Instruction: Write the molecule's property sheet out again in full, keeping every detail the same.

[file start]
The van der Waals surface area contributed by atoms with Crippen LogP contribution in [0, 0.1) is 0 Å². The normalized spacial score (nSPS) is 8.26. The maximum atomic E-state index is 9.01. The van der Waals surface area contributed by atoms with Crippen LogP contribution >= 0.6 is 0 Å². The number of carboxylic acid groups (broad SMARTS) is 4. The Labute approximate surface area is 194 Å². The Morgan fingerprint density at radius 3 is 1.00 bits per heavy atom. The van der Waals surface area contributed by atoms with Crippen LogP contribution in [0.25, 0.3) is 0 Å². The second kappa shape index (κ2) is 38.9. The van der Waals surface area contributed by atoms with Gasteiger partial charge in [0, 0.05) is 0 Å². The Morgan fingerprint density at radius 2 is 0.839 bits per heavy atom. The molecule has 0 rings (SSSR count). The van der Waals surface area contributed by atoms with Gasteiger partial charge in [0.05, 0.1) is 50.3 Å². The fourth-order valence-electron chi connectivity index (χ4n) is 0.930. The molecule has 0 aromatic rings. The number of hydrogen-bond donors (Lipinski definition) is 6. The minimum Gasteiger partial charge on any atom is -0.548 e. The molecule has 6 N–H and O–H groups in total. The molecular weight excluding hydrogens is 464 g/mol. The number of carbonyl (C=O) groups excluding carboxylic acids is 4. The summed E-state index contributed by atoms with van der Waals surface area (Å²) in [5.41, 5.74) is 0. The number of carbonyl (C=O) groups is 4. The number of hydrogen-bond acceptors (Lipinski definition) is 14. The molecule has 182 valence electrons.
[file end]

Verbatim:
The van der Waals surface area contributed by atoms with Crippen LogP contribution in [0, 0.1) is 0 Å². The normalized spacial score (nSPS) is 8.26. The maximum atomic E-state index is 9.01. The van der Waals surface area contributed by atoms with Crippen LogP contribution >= 0.6 is 0 Å². The number of carboxylic acid groups (broad SMARTS) is 4. The Labute approximate surface area is 194 Å². The Morgan fingerprint density at radius 3 is 1.00 bits per heavy atom. The van der Waals surface area contributed by atoms with Crippen LogP contribution in [0.25, 0.3) is 0 Å². The second kappa shape index (κ2) is 38.9. The van der Waals surface area contributed by atoms with Gasteiger partial charge in [0, 0.05) is 0 Å². The Morgan fingerprint density at radius 2 is 0.839 bits per heavy atom. The molecule has 0 rings (SSSR count). The van der Waals surface area contributed by atoms with Gasteiger partial charge in [0.05, 0.1) is 50.3 Å². The fourth-order valence-electron chi connectivity index (χ4n) is 0.930. The molecule has 0 aromatic rings. The number of hydrogen-bond donors (Lipinski definition) is 6. The minimum Gasteiger partial charge on any atom is -0.548 e. The molecule has 6 N–H and O–H groups in total. The molecular weight excluding hydrogens is 464 g/mol. The number of carbonyl (C=O) groups excluding carboxylic acids is 4. The summed E-state index contributed by atoms with van der Waals surface area (Å²) in [5.41, 5.74) is 0. The number of carbonyl (C=O) groups is 4. The number of hydrogen-bond acceptors (Lipinski definition) is 14. The molecule has 182 valence electrons.